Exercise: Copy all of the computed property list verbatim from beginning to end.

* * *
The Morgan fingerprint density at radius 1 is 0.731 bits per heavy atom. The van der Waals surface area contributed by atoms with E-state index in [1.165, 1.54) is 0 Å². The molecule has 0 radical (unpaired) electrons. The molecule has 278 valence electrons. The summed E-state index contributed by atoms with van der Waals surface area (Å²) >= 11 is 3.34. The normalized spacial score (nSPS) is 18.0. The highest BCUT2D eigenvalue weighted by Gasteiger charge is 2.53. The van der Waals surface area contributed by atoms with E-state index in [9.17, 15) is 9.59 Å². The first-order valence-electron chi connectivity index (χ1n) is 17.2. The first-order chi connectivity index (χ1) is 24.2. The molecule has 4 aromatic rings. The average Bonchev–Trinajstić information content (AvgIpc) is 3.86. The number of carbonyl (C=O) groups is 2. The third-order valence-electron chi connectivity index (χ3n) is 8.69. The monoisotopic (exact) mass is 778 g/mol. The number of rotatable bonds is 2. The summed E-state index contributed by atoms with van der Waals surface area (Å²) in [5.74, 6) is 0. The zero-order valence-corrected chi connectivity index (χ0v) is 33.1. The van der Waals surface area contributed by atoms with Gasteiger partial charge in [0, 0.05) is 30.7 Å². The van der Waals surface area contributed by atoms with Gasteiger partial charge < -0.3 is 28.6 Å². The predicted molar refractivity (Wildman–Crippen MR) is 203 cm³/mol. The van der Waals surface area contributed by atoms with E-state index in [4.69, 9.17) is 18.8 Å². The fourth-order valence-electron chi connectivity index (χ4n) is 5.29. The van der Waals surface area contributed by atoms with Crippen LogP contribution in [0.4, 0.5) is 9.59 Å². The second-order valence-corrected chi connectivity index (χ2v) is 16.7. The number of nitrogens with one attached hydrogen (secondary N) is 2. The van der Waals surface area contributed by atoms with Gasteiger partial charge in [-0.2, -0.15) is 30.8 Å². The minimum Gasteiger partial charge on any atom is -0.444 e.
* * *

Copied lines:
The Morgan fingerprint density at radius 1 is 0.731 bits per heavy atom. The van der Waals surface area contributed by atoms with E-state index in [1.165, 1.54) is 0 Å². The molecule has 0 radical (unpaired) electrons. The molecule has 278 valence electrons. The summed E-state index contributed by atoms with van der Waals surface area (Å²) >= 11 is 3.34. The normalized spacial score (nSPS) is 18.0. The highest BCUT2D eigenvalue weighted by Gasteiger charge is 2.53. The van der Waals surface area contributed by atoms with E-state index in [9.17, 15) is 9.59 Å². The first-order valence-electron chi connectivity index (χ1n) is 17.2. The first-order chi connectivity index (χ1) is 24.2. The molecule has 4 aromatic rings. The average Bonchev–Trinajstić information content (AvgIpc) is 3.86. The number of carbonyl (C=O) groups is 2. The third-order valence-electron chi connectivity index (χ3n) is 8.69. The monoisotopic (exact) mass is 778 g/mol. The number of rotatable bonds is 2. The summed E-state index contributed by atoms with van der Waals surface area (Å²) in [5.74, 6) is 0. The zero-order valence-corrected chi connectivity index (χ0v) is 33.1. The van der Waals surface area contributed by atoms with Gasteiger partial charge in [0, 0.05) is 30.7 Å². The van der Waals surface area contributed by atoms with Gasteiger partial charge < -0.3 is 28.6 Å². The predicted molar refractivity (Wildman–Crippen MR) is 203 cm³/mol. The van der Waals surface area contributed by atoms with E-state index in [4.69, 9.17) is 18.8 Å². The fourth-order valence-electron chi connectivity index (χ4n) is 5.29. The van der Waals surface area contributed by atoms with Crippen LogP contribution in [0.4, 0.5) is 9.59 Å². The second-order valence-corrected chi connectivity index (χ2v) is 16.7. The number of nitrogens with one attached hydrogen (secondary N) is 2. The van der Waals surface area contributed by atoms with Gasteiger partial charge in [-0.2, -0.15) is 30.8 Å². The minimum Gasteiger partial charge on any atom is -0.444 e.